In 1984, one of the most acclaimed martial arts movies, The Karate Kid, introduced the world to an equally iconic character.

Mr. Miyagi, played by Pat Morita, epitomizes the standard of wisdom, patience, and pure skill anyone should be so lucky to find in a teacher.

The performance netted Morita an Academy Award Nomination for Best Supporting Actor. There is no doubt that he was a great actor, but, ironically, the man who would play a karate master had no martial arts training prior to taking his famous role.

So who was Mr. Miyagi's sensei? There was another man behind the scenes, coaching Morita on how to not only be a karate practitioner, but a teacher as well. His story is as intricate, poignant and inspiring as any film could ever be.

Pat Johnson was born in 1939 in Niagara Falls, New York, the youngest of 11 children. When Johnson was two, his father deserted the family, leaving Johnson's mother, who had only a fourth-grade education, to provide for her children. As a result, Johnson and several siblings were removed by child welfare authorities and sent to the Sisters of Mercy Orphanage in Buffalo, NY. He would remain at the orphanage until he was nine.

Pat Johnson in a tang soo do uniform.

"It was not a wonderful time, let's put it that way," he says. "Finally my mother went to work for the International Paper Mill and was well-established enough to get us out of the orphanage."

The family moved into the projects where everyone, like the Johnson family, was "dirt poor." Many of the new neighbors were less than friendly, and some were openly hostile.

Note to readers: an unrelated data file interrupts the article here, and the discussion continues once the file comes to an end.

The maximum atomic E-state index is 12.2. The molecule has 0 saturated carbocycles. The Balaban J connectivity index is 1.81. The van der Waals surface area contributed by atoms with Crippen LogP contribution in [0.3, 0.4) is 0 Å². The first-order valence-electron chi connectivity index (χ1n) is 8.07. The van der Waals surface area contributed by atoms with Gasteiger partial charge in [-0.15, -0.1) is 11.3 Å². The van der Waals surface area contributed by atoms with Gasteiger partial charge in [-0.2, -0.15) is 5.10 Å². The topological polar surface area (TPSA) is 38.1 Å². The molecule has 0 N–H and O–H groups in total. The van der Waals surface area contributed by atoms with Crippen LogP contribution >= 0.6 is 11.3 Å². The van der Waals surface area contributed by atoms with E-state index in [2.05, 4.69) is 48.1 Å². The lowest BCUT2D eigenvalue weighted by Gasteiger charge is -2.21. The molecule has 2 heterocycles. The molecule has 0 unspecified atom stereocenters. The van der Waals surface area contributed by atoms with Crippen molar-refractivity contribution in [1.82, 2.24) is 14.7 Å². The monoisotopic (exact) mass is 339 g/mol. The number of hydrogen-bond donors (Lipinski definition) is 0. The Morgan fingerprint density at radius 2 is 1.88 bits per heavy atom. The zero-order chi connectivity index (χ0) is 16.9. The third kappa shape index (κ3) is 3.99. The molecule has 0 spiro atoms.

"When I first got there I saw a bunch of boys playing, and I went out there and said 'Hey guys, can I join you?'" he remembers. "And they beat the snot out of me. I got to a point where I was afraid to go out anywhere."

It was here that Johnson's first unofficial martial arts training took place. He had no mentor, no Mr. Miyagi of his own, but the bullying escalated until Johnson knew he had to do something. Sick of being jumped by a gang of older children whenever he walked home, Johnson took matters into his own hands and laid an ambush.

"I would hide behind one of these long brick buildings, because I knew where all of these young men went," he recalls. "I'd pick up a bottle, and when one of them came around the corner I'd smack him over the head as hard as I could and run home like crazy. Of course they knew who did it, and the next time they'd see me they'd beat the heck out of me."

This process repeated itself seven or eight times, by Johnson's estimate, before the bullies finally gave up in search of easier targets.

"That's when I learned that you have to stand your ground no matter what," Johnson says. "To this day I will never bother anyone unless they bother me."

Johnson's true induction into the world of martial arts came in 1962, when he was drafted into the Army and sent to Korea to serve as a chaplain's assistant. He quickly befriended a Korean man named Kang Lo Hee who had been assigned to the army as a translator and was a master of tang soo do. Kang proposed a trade: he would teach Johnson the martial art in exchange for help improving his English. Johnson readily agreed.

For 13 months, he trained daily in tang soo do. Hard work revealed that the New York native had a knack for the Korean art. By the time Johnson returned stateside, he had attained his first degree black belt.

There were no tang soo do schools in Niagara Falls, NY at that time. Johnson, undeterred, opened his own and named it Tim's Studio, after the nearest instructor he could find, Master Tim in Buffalo, NY. Johnson trained with Master Kim to further his martial arts training, and began to travel for regional competitions.

While attending a tournament in Detroit, Johnson struck up a friendship with another young martial artist who had trained in Korea. He lived in California and owned several karate schools.